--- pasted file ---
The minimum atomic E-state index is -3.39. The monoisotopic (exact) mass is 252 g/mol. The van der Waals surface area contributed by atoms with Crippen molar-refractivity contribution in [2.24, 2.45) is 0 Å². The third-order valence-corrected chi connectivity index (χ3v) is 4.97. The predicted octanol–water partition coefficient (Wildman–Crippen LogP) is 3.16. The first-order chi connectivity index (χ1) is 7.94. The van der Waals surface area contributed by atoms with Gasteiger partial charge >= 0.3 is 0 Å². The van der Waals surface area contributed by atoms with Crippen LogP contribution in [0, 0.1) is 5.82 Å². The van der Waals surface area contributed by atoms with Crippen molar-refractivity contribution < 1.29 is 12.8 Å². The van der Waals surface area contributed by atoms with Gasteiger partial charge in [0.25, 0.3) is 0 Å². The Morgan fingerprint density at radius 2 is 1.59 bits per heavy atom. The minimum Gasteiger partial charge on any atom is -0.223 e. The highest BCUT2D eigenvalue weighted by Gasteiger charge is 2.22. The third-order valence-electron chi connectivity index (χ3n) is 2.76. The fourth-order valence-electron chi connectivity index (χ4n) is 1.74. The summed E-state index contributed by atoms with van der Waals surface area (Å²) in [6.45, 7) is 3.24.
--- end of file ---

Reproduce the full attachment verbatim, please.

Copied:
The minimum atomic E-state index is -3.39. The monoisotopic (exact) mass is 252 g/mol. The van der Waals surface area contributed by atoms with Crippen molar-refractivity contribution in [2.24, 2.45) is 0 Å². The third-order valence-corrected chi connectivity index (χ3v) is 4.97. The predicted octanol–water partition coefficient (Wildman–Crippen LogP) is 3.16. The first-order chi connectivity index (χ1) is 7.94. The van der Waals surface area contributed by atoms with Gasteiger partial charge >= 0.3 is 0 Å². The van der Waals surface area contributed by atoms with Crippen LogP contribution in [0, 0.1) is 5.82 Å². The van der Waals surface area contributed by atoms with Crippen molar-refractivity contribution < 1.29 is 12.8 Å². The van der Waals surface area contributed by atoms with Gasteiger partial charge in [0.25, 0.3) is 0 Å². The Morgan fingerprint density at radius 2 is 1.59 bits per heavy atom. The minimum Gasteiger partial charge on any atom is -0.223 e. The highest BCUT2D eigenvalue weighted by Gasteiger charge is 2.22. The third-order valence-electron chi connectivity index (χ3n) is 2.76. The fourth-order valence-electron chi connectivity index (χ4n) is 1.74. The summed E-state index contributed by atoms with van der Waals surface area (Å²) in [6.45, 7) is 3.24.